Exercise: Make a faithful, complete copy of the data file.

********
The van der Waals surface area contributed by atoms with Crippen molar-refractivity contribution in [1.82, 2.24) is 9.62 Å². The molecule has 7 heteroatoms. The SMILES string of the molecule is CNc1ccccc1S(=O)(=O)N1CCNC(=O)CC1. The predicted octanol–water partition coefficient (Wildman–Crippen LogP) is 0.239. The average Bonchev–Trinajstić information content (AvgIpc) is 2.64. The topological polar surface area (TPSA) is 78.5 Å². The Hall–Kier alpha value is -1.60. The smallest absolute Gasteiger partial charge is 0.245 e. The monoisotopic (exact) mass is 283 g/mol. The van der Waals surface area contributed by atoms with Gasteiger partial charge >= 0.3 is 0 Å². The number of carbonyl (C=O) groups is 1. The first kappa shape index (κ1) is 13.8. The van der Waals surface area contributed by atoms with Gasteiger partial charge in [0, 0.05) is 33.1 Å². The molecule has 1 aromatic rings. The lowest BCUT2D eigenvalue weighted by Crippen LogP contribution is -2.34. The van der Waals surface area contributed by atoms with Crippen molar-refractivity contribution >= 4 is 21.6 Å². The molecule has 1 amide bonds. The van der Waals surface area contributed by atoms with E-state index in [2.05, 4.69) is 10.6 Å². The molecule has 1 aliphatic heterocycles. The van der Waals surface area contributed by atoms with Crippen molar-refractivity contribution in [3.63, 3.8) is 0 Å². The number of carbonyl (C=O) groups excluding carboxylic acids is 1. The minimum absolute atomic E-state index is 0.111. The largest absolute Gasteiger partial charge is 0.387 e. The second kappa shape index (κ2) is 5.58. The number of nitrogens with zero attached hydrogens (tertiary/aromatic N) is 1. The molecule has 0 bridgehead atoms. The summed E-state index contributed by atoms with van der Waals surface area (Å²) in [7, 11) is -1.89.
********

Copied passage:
The van der Waals surface area contributed by atoms with Crippen molar-refractivity contribution in [1.82, 2.24) is 9.62 Å². The molecule has 7 heteroatoms. The SMILES string of the molecule is CNc1ccccc1S(=O)(=O)N1CCNC(=O)CC1. The predicted octanol–water partition coefficient (Wildman–Crippen LogP) is 0.239. The average Bonchev–Trinajstić information content (AvgIpc) is 2.64. The topological polar surface area (TPSA) is 78.5 Å². The Hall–Kier alpha value is -1.60. The smallest absolute Gasteiger partial charge is 0.245 e. The monoisotopic (exact) mass is 283 g/mol. The van der Waals surface area contributed by atoms with Gasteiger partial charge >= 0.3 is 0 Å². The number of carbonyl (C=O) groups is 1. The first kappa shape index (κ1) is 13.8. The van der Waals surface area contributed by atoms with Gasteiger partial charge in [0, 0.05) is 33.1 Å². The molecule has 1 aromatic rings. The lowest BCUT2D eigenvalue weighted by Crippen LogP contribution is -2.34. The van der Waals surface area contributed by atoms with Crippen molar-refractivity contribution >= 4 is 21.6 Å². The molecule has 1 amide bonds. The van der Waals surface area contributed by atoms with E-state index in [2.05, 4.69) is 10.6 Å². The molecule has 1 aliphatic heterocycles. The van der Waals surface area contributed by atoms with Crippen molar-refractivity contribution in [3.63, 3.8) is 0 Å². The number of carbonyl (C=O) groups excluding carboxylic acids is 1. The minimum absolute atomic E-state index is 0.111. The largest absolute Gasteiger partial charge is 0.387 e. The second kappa shape index (κ2) is 5.58. The number of nitrogens with zero attached hydrogens (tertiary/aromatic N) is 1. The molecule has 0 bridgehead atoms. The summed E-state index contributed by atoms with van der Waals surface area (Å²) in [7, 11) is -1.89.